I was summoned to the school last week for We Are Jordan. The kids in Kyra's class were split into three groups, each at a separate table. Our group consisted of me, Kyra and 4 Jordanian families. We sat down together at a table covered with cardboard, play dough, bags of sand and other arts and crafty type things.

Now might be a good time to tell you that I SUCK at arts and crafty types things.

The teacher explained, in Arabic, what we were supposed to do, but it was loud and Arabic, so I understood not a thing. I asked her to repeat, for me, in English, while the other moms and kids feverishly set to work. Turns out, we were responsible for making Wadi Rum, the desert wonderland in southern Jordan, not far from Aqaba. The other parents in our group were making camels, or bedouins, or campfires. Kyra and I were assigned to make a tent.

A tent?

Yes, said the teacher, handing me a footlong square of burlap and two wooden meat skewers. A tent.

I tried every way I could think of to make that tent. I stabbed the sticks into the cardboard base and propped the canvas on them, but the whole structure collapsed. I wrapped play dough around the sticks, to no avail. I stuck bits of play dough around the edges of the burlap, hoping it would hold the heavy fabric in place, but - can you guess? - the tent collapsed again.

Next to me a mother son team were busy making paper camels with play dough saddles. Another kid was making an orange play dough campfire while his dad built another tent out of red and white checked fabric. His tent was square and sturdy and almost finished. My tent, shakily propped up with bits of toothpicks and cardboard, threatened to topple over at any moment. The mom to my right leaned across me to prop her kid's camel in front of the burlap tent. It perched there proudly, seeming to mock my tent. The mom to my left leaned over and handed me a piece of play dough, suggesting that I turn it into a saddle for that jaunty little camel. I pushed it onto the camel's back, where a saddle ought to be, and the camel prompted collapsed. The mom to my right glared at me. The mom to my left focused on her own project, even though it had been her suggestion that prompted me to mutilate the poor kid's camel.

I was miserable. All around me parents and kids chatted happily as they cut out tiny camels and people, or made tiny clay furniture that was supposed to go inside my tent. The furniture all stayed outside the tent, as it was clear the tent would blow away in the first desert breeze.

Perhaps sensing my misery, one of the moms smiled sympathetically and said "they gave you the hardest job."

Kyra was oblivious to her mother's complete lack of craftiness. She eyed the bag of sand and decided that our tent would look much better if we added sand. So she happily spread sand under and over the tent, sprinkled it on the campfire and poured it over the camels.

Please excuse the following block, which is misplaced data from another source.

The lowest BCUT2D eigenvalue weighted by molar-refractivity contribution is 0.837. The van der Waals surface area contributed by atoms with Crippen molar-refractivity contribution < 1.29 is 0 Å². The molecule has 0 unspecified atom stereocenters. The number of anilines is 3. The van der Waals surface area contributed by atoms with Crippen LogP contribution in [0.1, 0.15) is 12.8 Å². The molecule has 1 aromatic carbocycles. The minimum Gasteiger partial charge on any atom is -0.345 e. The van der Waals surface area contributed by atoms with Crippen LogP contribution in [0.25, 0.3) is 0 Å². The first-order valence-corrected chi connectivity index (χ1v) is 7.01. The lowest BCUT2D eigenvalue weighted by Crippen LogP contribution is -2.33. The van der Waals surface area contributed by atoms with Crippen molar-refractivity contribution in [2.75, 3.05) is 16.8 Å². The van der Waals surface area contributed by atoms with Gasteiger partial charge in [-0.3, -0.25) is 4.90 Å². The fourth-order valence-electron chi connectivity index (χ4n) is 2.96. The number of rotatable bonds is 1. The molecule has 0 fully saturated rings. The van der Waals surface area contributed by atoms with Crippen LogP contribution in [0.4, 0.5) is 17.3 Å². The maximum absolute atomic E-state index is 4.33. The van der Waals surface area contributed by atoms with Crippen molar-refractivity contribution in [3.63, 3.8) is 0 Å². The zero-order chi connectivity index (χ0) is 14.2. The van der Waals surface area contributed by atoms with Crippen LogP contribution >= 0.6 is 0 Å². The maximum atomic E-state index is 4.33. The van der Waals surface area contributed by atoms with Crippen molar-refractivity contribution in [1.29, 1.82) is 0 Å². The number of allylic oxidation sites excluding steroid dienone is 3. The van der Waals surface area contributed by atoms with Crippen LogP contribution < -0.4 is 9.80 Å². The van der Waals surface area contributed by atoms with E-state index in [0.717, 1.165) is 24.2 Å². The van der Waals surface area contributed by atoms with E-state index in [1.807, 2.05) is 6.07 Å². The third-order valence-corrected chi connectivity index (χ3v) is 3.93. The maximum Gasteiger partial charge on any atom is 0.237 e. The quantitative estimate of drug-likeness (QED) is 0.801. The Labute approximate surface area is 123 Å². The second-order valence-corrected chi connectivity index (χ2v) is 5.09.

The tent, that poor sad sack of a tent, collapsed again under the weight of all of the sand. All the same, I pronounced our tent "perfect" and Kyra, who apparently has never seen a tent in her short life, happily agreed. We retired to the sand bottle table, where the kids were busily filling bottles with funnels of colored sand. And I rejoiced in the knowledge that We Are Jordan was over for the year.

That is, until I found a note in Ainsley's lunchbox that afternoon, summoning me to her classroom next week for her We Are Jordan event.

Friday, November 4, 2011

Just Your Average Mammal

The rainy season started, officially, last night.

Which is a tad bit annoying.

I mean, yes, I know I'm living in the fourth water poorest country in the world, and so we need rain in order to stay off of the winner's podium, but did it have to start on the first day of a week-long vacation, when my husband is winging his way back to the Land of the Giant Commissary and my nanny is enjoying her well-earned vacation and I am here alone with four children, plus their various hangers-on and all of their laundry?

Could the rain not have waited until next week?

But rain it did, and rain it is, and so I did what any sensible mammal does on a rainy, beginning-of-winter day: I went to the store and bought butter. And sugar. And flour and chocolate. And a whole chicken, for soup. And dried beans, for more soup. And a jalapeƱo, for salsa, because of course chips and salsa would be delicious on a rainy day.

And then I bought more butter.

It seems it is a good thing that my computer is dead and buried, because I cannot post any pictures via the iPad, and I have a sense that if I actually carry out all of my plans for butter comsumption, my pictures will be scary, indeed.

I have the chicken simmering on the stove and some butter softening on the counter. I plan to put my eldest to work baking cookies this afternoon, because then they will be educational cookies rather than woe is me summer is over cookies, and it's always easier to stop after three or so educational cookies. The woe is me cookies generally need to be eaten until one's stomach hurts, wouldn't you agree?

And for any grandparents out there reading this, if you happen to find some girls' raincoats and umbrellas out there for sale in the wide world, feel free to ship some our way. Apparently the girls outgrew last year's coats somehow.

Must be all that butter.

Wednesday, November 2, 2011

Passed

I passed the FSWE. Next up: the QEP.

Loving the acronyms. I was asked to sit in on a meeting this week, and the lady threw out so many acronyms that I simply had no idea what she was trying to tell me. I eventually tuned out and turned my attention to studying a map of the West Bank that was hanging on the wall. Here I thought I knew enough acronyms to fake my way through my day. I think someone out there has a full time job just thinking them up.

Maybe that's the job I should apply for. Acronym Thinker Upper. ATU.
Please. Write your own stuff.